Debt collectors frequently rely on affidavits that attest to the validity of underlying debt in state court collection actions. An issue that has garnered attention is the extent to which the debt collector must possess personal knowledge of the facts contained in its supporting collection affidavits. In Janson v. Katharyn B. Davis, LLC (Case No. 15-1381, U.S. Court of Appeals, 8th Cir. (Nov. 17, 2015)), the Court held that a lack of personal knowledge of the facts contained in collection affidavits does not, standing alone, violate the Fair Debt Collection Practices Act (“FDCPA”).
Janson grew out of a prior state court collection action. In that case, a landlord successfully won a state court action against a tenant to collect past-due rent, and then the tenant subsequently filed a lawsuit in the Eastern District of Missouri, alleging violations of the FDCPA. The plaintiff alleged that the law firm that filed the state court collection action had violated the FDCPA by swearing to the truth of an affidavit – as evidence of the past-due rent – when the law firm did not have personal knowledge of the facts contained within the affidavit.
The plaintiff alleged that by attesting to the truth of the affidavit without having personal knowledge of the facts contained within it, the defendant violated Sections 1692e and 1692f of the FDCPA. These provisions prohibit using “false, deceptive or misleading representations” and also prohibit using “unfair or unconscionable means” to collect a debt. The law firm had relied on its client, the landlord, as to the truth of the statements contained in the affidavit. Indeed, in the collection action, the landlord’s lawyer admitted that the only basis he had for attesting to the truth of the affidavit was information he obtained from the landlord’s agent. That is, he admitted he did not have personal knowledge of the underlying facts.
The Eighth Circuit rejected the plaintiff’s argument that swearing to the truth of the affidavit without knowledge of the underlying facts violates the FDCPA. First, the Court reasoned that the plaintiff did not actually allege that any of the substantive information contained in the affidavit was false. Second, the Court stated that even if the plaintiff alleged that the defendant’s attestation to the substantive information in the affidavit was false, the plaintiff failed to allege that the least sophisticated consumer would be misled by the falsehood. The Court relied on Seventh Circuit precedent in holding that “if a statement would not mislead the unsophisticated consumer, it does not violate the FDCPA – even if it is false in some technical sense.”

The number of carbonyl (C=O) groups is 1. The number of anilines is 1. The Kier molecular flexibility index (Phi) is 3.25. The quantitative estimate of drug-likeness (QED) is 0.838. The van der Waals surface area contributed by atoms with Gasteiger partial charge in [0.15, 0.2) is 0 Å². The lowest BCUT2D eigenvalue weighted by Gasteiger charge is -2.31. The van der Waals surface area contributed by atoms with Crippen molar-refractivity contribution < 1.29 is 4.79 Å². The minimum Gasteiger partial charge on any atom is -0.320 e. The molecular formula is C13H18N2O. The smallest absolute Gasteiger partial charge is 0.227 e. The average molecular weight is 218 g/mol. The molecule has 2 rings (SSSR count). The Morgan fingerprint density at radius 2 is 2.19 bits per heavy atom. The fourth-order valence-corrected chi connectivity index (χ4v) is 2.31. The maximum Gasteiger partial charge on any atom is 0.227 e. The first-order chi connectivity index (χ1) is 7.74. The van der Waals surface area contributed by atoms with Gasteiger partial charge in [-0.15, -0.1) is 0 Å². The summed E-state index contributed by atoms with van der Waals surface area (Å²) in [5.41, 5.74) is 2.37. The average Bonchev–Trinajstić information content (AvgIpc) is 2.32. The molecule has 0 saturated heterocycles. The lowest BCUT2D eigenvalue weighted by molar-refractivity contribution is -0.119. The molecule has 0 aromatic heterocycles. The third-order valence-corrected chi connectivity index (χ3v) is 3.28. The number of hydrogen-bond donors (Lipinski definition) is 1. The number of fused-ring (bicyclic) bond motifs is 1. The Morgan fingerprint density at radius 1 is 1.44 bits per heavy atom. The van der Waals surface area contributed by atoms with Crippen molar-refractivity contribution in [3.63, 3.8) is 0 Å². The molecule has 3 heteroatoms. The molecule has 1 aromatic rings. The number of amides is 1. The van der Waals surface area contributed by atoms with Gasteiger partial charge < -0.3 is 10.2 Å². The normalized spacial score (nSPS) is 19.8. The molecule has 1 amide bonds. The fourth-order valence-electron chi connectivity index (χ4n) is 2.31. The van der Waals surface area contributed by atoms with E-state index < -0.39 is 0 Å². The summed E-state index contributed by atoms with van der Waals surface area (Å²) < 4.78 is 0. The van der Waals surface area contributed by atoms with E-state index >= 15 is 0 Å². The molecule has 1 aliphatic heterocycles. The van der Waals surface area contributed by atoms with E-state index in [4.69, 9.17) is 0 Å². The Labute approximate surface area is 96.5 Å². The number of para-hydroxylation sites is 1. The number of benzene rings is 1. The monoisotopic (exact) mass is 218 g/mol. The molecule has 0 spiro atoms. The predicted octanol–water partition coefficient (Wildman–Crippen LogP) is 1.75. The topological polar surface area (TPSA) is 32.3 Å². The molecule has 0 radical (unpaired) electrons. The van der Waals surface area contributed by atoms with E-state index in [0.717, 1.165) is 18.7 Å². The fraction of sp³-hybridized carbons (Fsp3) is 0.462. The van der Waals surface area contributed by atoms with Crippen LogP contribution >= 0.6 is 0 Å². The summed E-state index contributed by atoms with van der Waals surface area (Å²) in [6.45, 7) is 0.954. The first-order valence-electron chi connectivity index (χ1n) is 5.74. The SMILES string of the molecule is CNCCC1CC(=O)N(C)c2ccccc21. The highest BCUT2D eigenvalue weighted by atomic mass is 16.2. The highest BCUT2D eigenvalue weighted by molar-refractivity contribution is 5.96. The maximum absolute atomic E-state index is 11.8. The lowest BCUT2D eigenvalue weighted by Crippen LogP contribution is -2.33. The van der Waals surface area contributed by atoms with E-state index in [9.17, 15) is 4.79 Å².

However, the Eighth Circuit left the door open for a plaintiff to “plausibly” argue that if the substantive information contained in an affidavit was false, then the attestation to a false affidavit would mislead the least sophisticated consumer.
The issue of the proper form of collection affidavits, particularly when the affidavit is based on business records, has been a hot regulatory and litigation topic. For example, in 2013 the Consumer Financial Protection Bureau entered into a Consent Order (previously discussed in this blog) with a national bank that required the bank to ensure the affidavits it uses in debt collection actions are accurate and based on the personal knowledge of the bank employee signing the documents.
Therefore, although the Janson court held it was not a violation of the FDCPA for the defendant-attorney to sign and attest to an affidavit in which he did not have personal knowledge of the underlying facts, as long as the affidavit is otherwise accurate, the ruling needs to be considered in the larger context.
Troutman Sanders LLP regularly advises clients on the form of collection affidavits and defending litigation brought based on the affidavits.